The EPA says land clearing and other site preparation activities are currently underway. The treatment plant building will be constructed this month, followed by the installation of the treatment equipment in January 2015. The treatment system is expected to be in operation by March 2015 and will initially operate for one year.
The groundwater treatment includes chemical reduction and precipitation followed by ion exchange to remove hexavalent chromium and total chromium. The system is designed to treat up to 100 gallons per minute, or about 52 million gallons of groundwater per year. The treated groundwater will be discharged below ground at the site via an infiltration gallery. Residual sludge generated from the treatment process will be transported off-site for proper disposal. This groundwater treatment follows a soil cleanup that was successfully completed in 2012.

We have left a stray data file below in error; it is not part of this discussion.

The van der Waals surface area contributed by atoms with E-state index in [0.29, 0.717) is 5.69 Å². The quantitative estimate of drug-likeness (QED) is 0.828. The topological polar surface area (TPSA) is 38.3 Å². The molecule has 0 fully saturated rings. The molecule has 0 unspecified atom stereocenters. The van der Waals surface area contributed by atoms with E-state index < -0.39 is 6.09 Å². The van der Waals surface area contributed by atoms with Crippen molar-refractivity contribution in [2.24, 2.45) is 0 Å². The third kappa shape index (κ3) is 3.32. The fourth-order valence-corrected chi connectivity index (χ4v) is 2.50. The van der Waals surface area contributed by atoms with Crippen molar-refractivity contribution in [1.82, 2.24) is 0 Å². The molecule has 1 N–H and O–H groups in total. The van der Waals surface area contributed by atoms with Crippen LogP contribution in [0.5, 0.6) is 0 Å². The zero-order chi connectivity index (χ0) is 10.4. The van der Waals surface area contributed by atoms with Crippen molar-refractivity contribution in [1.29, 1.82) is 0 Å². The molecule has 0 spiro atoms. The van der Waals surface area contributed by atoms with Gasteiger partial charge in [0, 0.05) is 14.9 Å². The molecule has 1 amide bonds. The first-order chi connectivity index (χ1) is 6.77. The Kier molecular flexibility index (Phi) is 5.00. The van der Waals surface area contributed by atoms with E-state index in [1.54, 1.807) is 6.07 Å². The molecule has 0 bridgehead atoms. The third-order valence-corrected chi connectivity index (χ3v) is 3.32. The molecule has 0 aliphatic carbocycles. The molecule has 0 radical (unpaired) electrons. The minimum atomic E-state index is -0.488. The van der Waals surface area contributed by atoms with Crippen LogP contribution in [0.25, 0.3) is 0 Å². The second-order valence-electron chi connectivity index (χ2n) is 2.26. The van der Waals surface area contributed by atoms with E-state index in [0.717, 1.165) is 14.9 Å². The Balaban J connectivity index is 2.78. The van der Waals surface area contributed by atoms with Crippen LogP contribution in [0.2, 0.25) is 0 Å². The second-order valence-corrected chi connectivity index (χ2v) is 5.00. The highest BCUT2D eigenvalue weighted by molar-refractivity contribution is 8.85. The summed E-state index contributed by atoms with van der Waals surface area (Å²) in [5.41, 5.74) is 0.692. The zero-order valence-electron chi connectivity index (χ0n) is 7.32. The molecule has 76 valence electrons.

The EPA is funding the cleanup and will continue to coordinate site activities with the Tennessee Department of Environment and Conservation and the town of Collierville.
More than $14 billion will be spent in 2015 to remove metals, VOCs and other contaminants from groundwater, according to Site Remediation World Markets published in October. by the McIlvaine Company. VOCs are present at more than two-thirds of the Superfund, EPA Resource and Recovery Act and Department of Defense sites and at almost half of the Department of Energy sites.